Recently, I decided to review all the bugs we fixed in our last release to determine if they originated from a few common causes. In software development, there is not a lot of data that can be mined that may provide insight into actions to take to improve software development, but I thought this might be one. We fixed about 40 bugs in the last release, and I can tell you right now that my analysis has not lead to any significant changes in the way we develop software. This is not because we didn’t find areas that could benefit from improvement, it is just because, in our case, attempting to make improvements to reduce the source of the bugs is not currently more valuable than other tasks we can be working on.
Of the bugs we found, I considering them to be “coding flaws”, “configuration flaws”, “design flaws”, “process flaws”, or “requirements flaws”. I realize that my technique is crude and I have very little data to draw definite conclusions from, but this is an exercise that anyone on a project team can perform if you are tracking the defects fixed in a release. You may find patterns that help you identify aspects of software development most in need of improvement. An excellent paper based on a lot of software development data at NASA is online here. The goal of the study in the paper, and my goal is well, was to use this “root cause analysis” to determine ways to prevent and reduce defects in the software. Given that excellent article provides much more detail than I enter into here, I recommend that you read it if you are really interested in improving your development processes through root cause analysis of your bugs.
I will add here, a list of reasons that I came up with for the sources of bugs in our code:
- 18% – Coding Flaws. The programmer did not think the issue was a bug, or the programmer did not test the issue thoroughly, or the programmer felt it was insignificant and lacked the time to address the problem.
- 39% – Coding Flaws. The programmer should have noticed the problem. But perhaps senior developers or business analysts should have provided a junior developer more training and input so that the junior developer would have recognized this as a problem.
- 3% – Coding Flaws. The bug is a bug in 3rd party software we use (in this case Microsoft), that we need to wait for them to fix, or rewrite the feature.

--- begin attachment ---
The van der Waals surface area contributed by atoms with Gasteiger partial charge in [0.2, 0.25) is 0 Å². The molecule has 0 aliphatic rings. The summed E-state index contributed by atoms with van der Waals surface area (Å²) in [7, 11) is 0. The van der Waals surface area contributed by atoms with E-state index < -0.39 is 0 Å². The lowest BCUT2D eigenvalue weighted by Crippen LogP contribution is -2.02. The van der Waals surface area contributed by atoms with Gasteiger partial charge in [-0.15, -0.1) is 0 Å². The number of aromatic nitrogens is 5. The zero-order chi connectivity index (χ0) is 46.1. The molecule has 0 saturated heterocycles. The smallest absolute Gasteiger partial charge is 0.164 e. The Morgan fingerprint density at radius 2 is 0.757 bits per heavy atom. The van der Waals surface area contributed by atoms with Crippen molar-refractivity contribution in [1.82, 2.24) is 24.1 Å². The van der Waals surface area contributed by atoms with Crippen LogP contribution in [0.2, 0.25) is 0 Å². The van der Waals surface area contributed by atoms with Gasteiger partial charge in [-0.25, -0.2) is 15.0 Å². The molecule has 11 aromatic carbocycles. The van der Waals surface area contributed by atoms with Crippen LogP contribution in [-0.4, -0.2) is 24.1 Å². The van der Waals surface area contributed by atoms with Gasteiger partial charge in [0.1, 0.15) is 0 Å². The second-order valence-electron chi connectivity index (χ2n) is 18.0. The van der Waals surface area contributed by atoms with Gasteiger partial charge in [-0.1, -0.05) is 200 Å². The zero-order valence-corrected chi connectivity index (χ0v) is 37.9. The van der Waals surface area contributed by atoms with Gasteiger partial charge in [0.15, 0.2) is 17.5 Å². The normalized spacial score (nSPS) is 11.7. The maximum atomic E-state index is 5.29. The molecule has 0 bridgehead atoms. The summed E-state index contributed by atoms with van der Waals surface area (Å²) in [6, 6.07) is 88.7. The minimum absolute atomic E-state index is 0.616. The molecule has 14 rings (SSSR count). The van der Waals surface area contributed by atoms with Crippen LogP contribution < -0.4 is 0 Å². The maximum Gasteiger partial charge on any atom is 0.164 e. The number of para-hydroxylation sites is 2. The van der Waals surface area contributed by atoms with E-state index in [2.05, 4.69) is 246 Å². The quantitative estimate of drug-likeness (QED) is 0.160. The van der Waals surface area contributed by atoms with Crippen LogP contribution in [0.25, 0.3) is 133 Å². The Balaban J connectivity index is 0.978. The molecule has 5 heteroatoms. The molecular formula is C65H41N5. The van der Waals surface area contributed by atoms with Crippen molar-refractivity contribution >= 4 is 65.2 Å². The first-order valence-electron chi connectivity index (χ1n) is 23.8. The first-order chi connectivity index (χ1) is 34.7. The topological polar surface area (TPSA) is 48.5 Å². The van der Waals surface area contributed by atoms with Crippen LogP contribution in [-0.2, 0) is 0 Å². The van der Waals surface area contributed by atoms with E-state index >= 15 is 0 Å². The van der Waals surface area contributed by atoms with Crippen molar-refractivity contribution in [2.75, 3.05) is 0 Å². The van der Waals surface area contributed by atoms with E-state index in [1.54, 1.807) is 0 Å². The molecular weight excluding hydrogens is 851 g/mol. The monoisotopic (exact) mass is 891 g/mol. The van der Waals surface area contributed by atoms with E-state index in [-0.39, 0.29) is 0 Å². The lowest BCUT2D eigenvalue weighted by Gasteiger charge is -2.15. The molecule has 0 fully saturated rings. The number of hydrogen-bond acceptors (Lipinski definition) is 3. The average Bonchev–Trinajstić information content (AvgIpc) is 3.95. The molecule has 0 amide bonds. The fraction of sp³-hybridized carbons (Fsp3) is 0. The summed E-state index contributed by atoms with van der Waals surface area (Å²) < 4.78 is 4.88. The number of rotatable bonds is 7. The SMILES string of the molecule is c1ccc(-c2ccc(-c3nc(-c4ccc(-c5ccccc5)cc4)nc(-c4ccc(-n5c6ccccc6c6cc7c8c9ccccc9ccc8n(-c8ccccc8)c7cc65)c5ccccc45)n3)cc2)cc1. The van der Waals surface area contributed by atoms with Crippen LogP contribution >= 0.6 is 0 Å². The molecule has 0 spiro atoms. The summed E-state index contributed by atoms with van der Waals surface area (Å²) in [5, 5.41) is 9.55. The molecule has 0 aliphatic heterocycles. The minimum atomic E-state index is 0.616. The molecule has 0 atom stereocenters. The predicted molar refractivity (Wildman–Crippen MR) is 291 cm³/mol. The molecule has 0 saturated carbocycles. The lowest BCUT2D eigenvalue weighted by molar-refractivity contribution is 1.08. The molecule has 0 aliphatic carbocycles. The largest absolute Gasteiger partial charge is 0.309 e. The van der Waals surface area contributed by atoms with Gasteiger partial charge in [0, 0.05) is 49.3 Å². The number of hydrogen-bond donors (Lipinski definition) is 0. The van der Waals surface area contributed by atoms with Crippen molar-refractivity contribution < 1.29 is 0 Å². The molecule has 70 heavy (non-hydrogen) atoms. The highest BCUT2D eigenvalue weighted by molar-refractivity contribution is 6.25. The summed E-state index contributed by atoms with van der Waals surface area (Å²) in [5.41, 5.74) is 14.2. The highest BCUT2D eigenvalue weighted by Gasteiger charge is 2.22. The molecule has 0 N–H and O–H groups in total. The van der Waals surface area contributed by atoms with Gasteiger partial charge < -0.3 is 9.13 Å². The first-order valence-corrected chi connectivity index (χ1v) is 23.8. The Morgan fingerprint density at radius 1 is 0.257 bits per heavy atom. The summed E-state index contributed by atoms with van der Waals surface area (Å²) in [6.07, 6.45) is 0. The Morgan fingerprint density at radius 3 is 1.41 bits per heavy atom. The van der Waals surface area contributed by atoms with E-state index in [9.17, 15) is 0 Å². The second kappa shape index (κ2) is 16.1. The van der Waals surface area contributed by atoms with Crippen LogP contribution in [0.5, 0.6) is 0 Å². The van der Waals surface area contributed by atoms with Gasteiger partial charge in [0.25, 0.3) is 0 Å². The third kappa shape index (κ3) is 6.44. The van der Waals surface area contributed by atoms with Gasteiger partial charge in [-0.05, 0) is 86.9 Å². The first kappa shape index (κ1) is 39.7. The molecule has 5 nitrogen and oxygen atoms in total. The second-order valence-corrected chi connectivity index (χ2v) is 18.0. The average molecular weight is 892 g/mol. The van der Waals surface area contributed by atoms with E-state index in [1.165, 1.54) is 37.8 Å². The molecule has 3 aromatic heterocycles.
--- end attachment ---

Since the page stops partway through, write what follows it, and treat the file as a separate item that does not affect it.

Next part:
- 5% – Coding Flaws. The programmer should have just provided an error message to the user that is easier to understand. Perhaps the message provided should always be determined by a business analyst.
- 5% – Coding Flaws. A known bug was released. The bug had minor impact and the cost to fixing it was high, as was the cost of delaying the release.
- 8% – Configuration Flaws. We use code generation for much of our code. The business analysts made mistakes that led to improperly generated code.
- 5% – Design Flaws. The design did not allow for a feature to work as it needed to in some situations.
- 8% – Process Flaws. We don’t test 100% of the User Interface possibilities in our application because the time required makes it impractical. However, such testing is unnecessary for most of the code as long as we follow our processes for development. In a few cases, we failed to follow the correct processes.
- 3% – Requirements Flaws. The developer was not aware that the feature was desired.
- 3% – Requirements Flaws. The requirements provided to the developer were incorrect.
- 3% – Requirements Flaws. We removed a feature from the software that we thought was not being used, but it was and we had to re-add it.
We also improved performance in the last release. Another way to phrase that is that we fixed performance problems. It is difficult to decide if improving performance is fixing a bug or not when it doesn’t violate a clear service level agreement. A code change is not always objectively a bug fix or an enhancement. If the client believes it was in the original specification, the client will say the missing feature is a bug; but if the developer thinks the feature was not in the specification, then the developer will consider the addition of it in the next release to be an enhancement. Just part of the joys of software development.
Rob Kraft is an independent software developer for Kraft Software Solutions, Inc. He has been a software developer since the mid 80s and has a Master's Degree in Project Management. Rob lives near Kansas City, Missouri.